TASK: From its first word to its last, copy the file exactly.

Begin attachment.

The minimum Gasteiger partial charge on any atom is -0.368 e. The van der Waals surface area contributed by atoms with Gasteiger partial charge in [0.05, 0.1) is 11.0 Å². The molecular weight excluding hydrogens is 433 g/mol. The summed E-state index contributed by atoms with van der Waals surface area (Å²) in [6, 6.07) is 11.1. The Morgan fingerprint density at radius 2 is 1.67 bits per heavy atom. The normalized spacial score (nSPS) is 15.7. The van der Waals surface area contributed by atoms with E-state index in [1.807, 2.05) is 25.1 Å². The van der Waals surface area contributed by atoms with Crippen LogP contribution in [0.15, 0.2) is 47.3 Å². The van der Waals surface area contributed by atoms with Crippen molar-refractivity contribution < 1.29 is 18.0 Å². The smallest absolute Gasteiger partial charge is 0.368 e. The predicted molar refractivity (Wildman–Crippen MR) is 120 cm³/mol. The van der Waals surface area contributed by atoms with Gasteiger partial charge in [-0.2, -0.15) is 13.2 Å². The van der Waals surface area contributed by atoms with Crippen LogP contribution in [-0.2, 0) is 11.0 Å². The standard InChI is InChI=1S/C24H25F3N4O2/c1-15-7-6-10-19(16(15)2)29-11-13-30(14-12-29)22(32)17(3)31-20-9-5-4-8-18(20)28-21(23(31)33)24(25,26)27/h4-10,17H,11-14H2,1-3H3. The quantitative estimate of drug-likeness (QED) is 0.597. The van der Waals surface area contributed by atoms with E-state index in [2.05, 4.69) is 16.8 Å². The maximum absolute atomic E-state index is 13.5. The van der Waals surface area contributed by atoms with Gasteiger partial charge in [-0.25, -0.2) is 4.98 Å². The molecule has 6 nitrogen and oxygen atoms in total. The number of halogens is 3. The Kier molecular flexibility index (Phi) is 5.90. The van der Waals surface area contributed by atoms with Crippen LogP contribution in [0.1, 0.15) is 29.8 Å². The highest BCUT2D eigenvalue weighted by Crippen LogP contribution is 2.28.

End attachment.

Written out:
The minimum Gasteiger partial charge on any atom is -0.368 e. The van der Waals surface area contributed by atoms with Gasteiger partial charge in [0.05, 0.1) is 11.0 Å². The molecular weight excluding hydrogens is 433 g/mol. The summed E-state index contributed by atoms with van der Waals surface area (Å²) in [6, 6.07) is 11.1. The Morgan fingerprint density at radius 2 is 1.67 bits per heavy atom. The normalized spacial score (nSPS) is 15.7. The van der Waals surface area contributed by atoms with E-state index in [1.807, 2.05) is 25.1 Å². The van der Waals surface area contributed by atoms with Crippen LogP contribution in [0.15, 0.2) is 47.3 Å². The van der Waals surface area contributed by atoms with Crippen molar-refractivity contribution < 1.29 is 18.0 Å². The smallest absolute Gasteiger partial charge is 0.368 e. The predicted molar refractivity (Wildman–Crippen MR) is 120 cm³/mol. The van der Waals surface area contributed by atoms with Gasteiger partial charge in [-0.2, -0.15) is 13.2 Å². The van der Waals surface area contributed by atoms with Crippen LogP contribution in [-0.2, 0) is 11.0 Å². The standard InChI is InChI=1S/C24H25F3N4O2/c1-15-7-6-10-19(16(15)2)29-11-13-30(14-12-29)22(32)17(3)31-20-9-5-4-8-18(20)28-21(23(31)33)24(25,26)27/h4-10,17H,11-14H2,1-3H3. The quantitative estimate of drug-likeness (QED) is 0.597. The van der Waals surface area contributed by atoms with E-state index in [2.05, 4.69) is 16.8 Å². The maximum absolute atomic E-state index is 13.5. The van der Waals surface area contributed by atoms with Gasteiger partial charge in [-0.25, -0.2) is 4.98 Å². The molecule has 6 nitrogen and oxygen atoms in total. The number of halogens is 3. The Kier molecular flexibility index (Phi) is 5.90. The van der Waals surface area contributed by atoms with Crippen LogP contribution in [0.1, 0.15) is 29.8 Å². The highest BCUT2D eigenvalue weighted by Crippen LogP contribution is 2.28.